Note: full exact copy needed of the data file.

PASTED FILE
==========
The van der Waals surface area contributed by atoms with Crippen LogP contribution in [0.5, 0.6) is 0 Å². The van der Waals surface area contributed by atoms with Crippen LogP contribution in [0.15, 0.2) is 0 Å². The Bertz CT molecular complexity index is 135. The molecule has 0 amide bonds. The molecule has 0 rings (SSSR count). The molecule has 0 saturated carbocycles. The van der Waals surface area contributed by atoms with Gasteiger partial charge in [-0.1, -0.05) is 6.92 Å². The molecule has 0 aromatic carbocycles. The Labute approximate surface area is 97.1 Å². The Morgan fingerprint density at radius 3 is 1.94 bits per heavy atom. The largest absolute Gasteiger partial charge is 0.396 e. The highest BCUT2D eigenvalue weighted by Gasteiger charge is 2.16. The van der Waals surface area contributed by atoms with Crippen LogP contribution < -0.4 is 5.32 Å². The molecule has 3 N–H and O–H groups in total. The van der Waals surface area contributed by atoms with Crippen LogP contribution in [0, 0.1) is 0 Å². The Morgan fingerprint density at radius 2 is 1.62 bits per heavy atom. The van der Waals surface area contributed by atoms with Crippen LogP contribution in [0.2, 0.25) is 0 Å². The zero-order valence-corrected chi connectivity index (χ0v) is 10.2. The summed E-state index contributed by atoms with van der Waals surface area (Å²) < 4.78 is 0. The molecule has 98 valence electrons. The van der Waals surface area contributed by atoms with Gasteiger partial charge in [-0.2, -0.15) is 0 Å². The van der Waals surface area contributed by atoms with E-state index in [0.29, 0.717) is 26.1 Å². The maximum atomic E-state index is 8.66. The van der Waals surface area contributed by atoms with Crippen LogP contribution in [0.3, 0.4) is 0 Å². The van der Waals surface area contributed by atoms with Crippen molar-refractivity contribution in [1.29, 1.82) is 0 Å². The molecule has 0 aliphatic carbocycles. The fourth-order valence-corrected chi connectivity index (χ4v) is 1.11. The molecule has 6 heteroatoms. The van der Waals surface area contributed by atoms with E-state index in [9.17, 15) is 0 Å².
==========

The van der Waals surface area contributed by atoms with Crippen LogP contribution in [0.5, 0.6) is 0 Å². The van der Waals surface area contributed by atoms with Crippen LogP contribution in [0.15, 0.2) is 0 Å². The Bertz CT molecular complexity index is 135. The molecule has 0 amide bonds. The molecule has 0 rings (SSSR count). The molecule has 0 saturated carbocycles. The van der Waals surface area contributed by atoms with Gasteiger partial charge in [-0.1, -0.05) is 6.92 Å². The molecule has 0 aromatic carbocycles. The Labute approximate surface area is 97.1 Å². The Morgan fingerprint density at radius 3 is 1.94 bits per heavy atom. The largest absolute Gasteiger partial charge is 0.396 e. The highest BCUT2D eigenvalue weighted by Gasteiger charge is 2.16. The van der Waals surface area contributed by atoms with Crippen LogP contribution < -0.4 is 5.32 Å². The molecule has 3 N–H and O–H groups in total. The van der Waals surface area contributed by atoms with Crippen LogP contribution in [0, 0.1) is 0 Å². The Morgan fingerprint density at radius 2 is 1.62 bits per heavy atom. The van der Waals surface area contributed by atoms with Crippen LogP contribution in [0.2, 0.25) is 0 Å². The zero-order valence-corrected chi connectivity index (χ0v) is 10.2. The summed E-state index contributed by atoms with van der Waals surface area (Å²) < 4.78 is 0. The molecule has 98 valence electrons. The van der Waals surface area contributed by atoms with Gasteiger partial charge in [-0.2, -0.15) is 0 Å². The van der Waals surface area contributed by atoms with E-state index in [0.29, 0.717) is 26.1 Å². The maximum atomic E-state index is 8.66. The van der Waals surface area contributed by atoms with Crippen LogP contribution in [0.3, 0.4) is 0 Å². The van der Waals surface area contributed by atoms with Crippen molar-refractivity contribution in [1.29, 1.82) is 0 Å². The molecule has 0 aliphatic carbocycles. The fourth-order valence-corrected chi connectivity index (χ4v) is 1.11. The molecule has 6 heteroatoms. The van der Waals surface area contributed by atoms with E-state index in [9.17, 15) is 0 Å².